Queensland Treasurer Cameron Dick will outline further borrowings to stimulate the economy that could push the state’s debt above $106 billion.
Dick will hand down his first full budget on Dec. 1, with the bottom line set to be deeply distorted by the coronavirus pandemic.
Queensland’s economy is sluggish with unemployment at 7.7 percent and 209,000 people out of work.
Net debt was forecast to hit $101.96 billion by June 2021, up from the $83.8 billion predicted in December, in a financial and economic update delivered in early September.
The Labor government has already borrowed another $4 billion on top of that to fund an $11 billion stimulus plan.
Dick will unveil plans to borrow even more money to fund the government’s deficits on Tuesday.
Premier Annastacia Palaszczuk says Queensland’s books will still look better than other states.
“Our debt will be a lot, lot, lot lower than NSW and Victoria,” she told reporters.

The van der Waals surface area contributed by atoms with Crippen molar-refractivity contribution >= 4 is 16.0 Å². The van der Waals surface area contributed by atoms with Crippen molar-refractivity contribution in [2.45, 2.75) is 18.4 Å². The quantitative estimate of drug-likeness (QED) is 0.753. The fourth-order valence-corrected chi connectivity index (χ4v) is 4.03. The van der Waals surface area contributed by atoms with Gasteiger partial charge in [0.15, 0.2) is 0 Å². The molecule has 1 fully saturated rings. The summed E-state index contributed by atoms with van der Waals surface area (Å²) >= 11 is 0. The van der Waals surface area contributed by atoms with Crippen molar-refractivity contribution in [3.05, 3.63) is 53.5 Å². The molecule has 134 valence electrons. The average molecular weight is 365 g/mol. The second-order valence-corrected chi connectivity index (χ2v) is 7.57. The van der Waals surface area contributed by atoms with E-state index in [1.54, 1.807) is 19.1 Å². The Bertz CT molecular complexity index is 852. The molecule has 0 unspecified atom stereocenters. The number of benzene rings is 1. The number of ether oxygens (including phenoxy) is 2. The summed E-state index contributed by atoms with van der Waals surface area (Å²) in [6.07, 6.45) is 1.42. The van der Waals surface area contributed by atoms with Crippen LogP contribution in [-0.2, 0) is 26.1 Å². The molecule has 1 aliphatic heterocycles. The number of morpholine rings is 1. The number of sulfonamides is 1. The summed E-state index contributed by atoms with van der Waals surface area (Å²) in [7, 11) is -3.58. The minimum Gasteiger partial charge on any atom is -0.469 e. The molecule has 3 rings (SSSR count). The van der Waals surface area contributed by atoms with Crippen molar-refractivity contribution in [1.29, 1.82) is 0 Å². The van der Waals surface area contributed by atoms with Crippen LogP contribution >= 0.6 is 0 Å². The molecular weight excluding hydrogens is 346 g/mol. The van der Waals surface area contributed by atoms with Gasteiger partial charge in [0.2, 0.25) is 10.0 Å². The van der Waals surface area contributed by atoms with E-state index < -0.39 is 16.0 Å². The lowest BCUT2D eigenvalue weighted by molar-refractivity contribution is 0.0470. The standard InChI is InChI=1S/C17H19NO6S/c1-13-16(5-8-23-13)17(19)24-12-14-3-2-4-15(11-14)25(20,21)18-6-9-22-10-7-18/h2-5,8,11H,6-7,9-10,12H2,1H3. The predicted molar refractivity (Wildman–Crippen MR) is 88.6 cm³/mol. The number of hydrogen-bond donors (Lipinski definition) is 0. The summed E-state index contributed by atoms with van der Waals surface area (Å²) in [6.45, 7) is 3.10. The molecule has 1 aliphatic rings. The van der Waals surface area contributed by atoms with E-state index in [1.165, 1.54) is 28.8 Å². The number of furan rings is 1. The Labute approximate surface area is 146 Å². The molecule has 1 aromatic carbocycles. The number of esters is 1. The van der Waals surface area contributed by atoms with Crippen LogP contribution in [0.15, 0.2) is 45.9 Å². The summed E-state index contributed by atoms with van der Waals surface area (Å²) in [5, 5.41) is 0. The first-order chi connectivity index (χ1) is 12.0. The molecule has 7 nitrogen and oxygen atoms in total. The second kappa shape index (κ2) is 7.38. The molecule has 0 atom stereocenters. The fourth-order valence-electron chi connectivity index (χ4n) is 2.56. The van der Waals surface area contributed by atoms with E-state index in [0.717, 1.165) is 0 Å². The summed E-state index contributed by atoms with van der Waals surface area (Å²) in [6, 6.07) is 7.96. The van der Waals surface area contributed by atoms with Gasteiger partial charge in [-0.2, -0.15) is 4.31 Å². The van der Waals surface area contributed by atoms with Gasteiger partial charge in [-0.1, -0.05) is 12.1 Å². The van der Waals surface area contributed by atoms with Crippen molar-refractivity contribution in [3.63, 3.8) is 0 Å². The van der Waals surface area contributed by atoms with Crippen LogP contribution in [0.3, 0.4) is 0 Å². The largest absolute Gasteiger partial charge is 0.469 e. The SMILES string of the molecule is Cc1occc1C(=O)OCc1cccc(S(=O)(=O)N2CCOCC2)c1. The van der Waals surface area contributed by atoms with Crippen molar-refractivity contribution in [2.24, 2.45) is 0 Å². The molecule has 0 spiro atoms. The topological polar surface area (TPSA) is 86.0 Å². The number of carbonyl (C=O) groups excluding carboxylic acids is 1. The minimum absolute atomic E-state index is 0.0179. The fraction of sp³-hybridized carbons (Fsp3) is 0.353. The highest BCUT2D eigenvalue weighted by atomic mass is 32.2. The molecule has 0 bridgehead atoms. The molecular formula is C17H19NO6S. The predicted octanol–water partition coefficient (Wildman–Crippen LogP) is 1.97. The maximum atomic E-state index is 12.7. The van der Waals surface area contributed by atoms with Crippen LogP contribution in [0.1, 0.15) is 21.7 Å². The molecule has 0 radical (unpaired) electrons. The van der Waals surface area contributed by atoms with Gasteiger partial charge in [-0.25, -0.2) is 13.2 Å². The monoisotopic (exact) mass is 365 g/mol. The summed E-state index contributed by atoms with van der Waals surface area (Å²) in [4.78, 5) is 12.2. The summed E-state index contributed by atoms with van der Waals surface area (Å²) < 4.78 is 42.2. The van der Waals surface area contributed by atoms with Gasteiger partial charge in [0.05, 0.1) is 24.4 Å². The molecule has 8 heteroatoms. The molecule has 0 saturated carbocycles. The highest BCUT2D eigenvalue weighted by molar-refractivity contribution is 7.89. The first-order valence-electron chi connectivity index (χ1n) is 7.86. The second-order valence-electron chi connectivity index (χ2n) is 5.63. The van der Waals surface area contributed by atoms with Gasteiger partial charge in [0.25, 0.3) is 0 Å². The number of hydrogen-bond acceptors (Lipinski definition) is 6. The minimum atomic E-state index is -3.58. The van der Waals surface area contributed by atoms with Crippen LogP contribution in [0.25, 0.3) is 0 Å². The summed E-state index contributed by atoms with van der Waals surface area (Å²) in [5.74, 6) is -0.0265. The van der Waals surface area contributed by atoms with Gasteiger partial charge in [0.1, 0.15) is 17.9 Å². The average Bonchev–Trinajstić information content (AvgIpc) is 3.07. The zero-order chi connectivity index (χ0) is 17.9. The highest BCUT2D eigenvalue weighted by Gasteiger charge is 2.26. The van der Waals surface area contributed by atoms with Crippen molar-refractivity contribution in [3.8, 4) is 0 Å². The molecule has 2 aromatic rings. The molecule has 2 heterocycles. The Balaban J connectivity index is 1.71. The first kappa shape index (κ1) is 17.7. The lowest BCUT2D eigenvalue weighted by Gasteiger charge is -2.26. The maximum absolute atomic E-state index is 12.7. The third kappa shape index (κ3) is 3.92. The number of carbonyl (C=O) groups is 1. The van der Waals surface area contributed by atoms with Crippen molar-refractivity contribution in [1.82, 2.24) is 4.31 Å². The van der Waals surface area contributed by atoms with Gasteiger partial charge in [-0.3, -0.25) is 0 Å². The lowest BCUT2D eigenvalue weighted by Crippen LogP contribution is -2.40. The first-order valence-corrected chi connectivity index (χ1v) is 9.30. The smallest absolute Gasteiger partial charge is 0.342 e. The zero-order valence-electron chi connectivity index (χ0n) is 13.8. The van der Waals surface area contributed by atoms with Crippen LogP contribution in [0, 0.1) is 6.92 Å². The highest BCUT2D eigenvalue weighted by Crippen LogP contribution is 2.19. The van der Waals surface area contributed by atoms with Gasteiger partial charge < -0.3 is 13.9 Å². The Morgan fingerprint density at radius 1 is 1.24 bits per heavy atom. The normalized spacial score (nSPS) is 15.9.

Shadow treasurer David Janetzki said Dick mislead voters about the amount of money he planned to borrow and what it would be used for.
“It is very tricky language and it’s now looking like Queensland will be in for a big surprise in tomorrow’s budget,” he told reporters.
“It is a test for the treasurer, it is a real test, and if it’s true it will be the first broken promise—the first broken promise of the Palaszczuk Labor government this term.”
Janetzki admitted there was a place for debt especially during the pandemic, but it needed to be used wisely.
He said government borrowings should fund things like infrastructure and economic productivity measures.
“We can’t have a situation where we’re just incurring more debt just to keep the lights on,” he said.
“We’ve got to be putting debt to good use.”
But Palaszczuk said there would be no surprises in the budget, which will focus on delivering Labor’s election commitments.
“They’ll (the opposition) see that we are honouring our election commitments,” she added.
By Marty Silk in Brisbane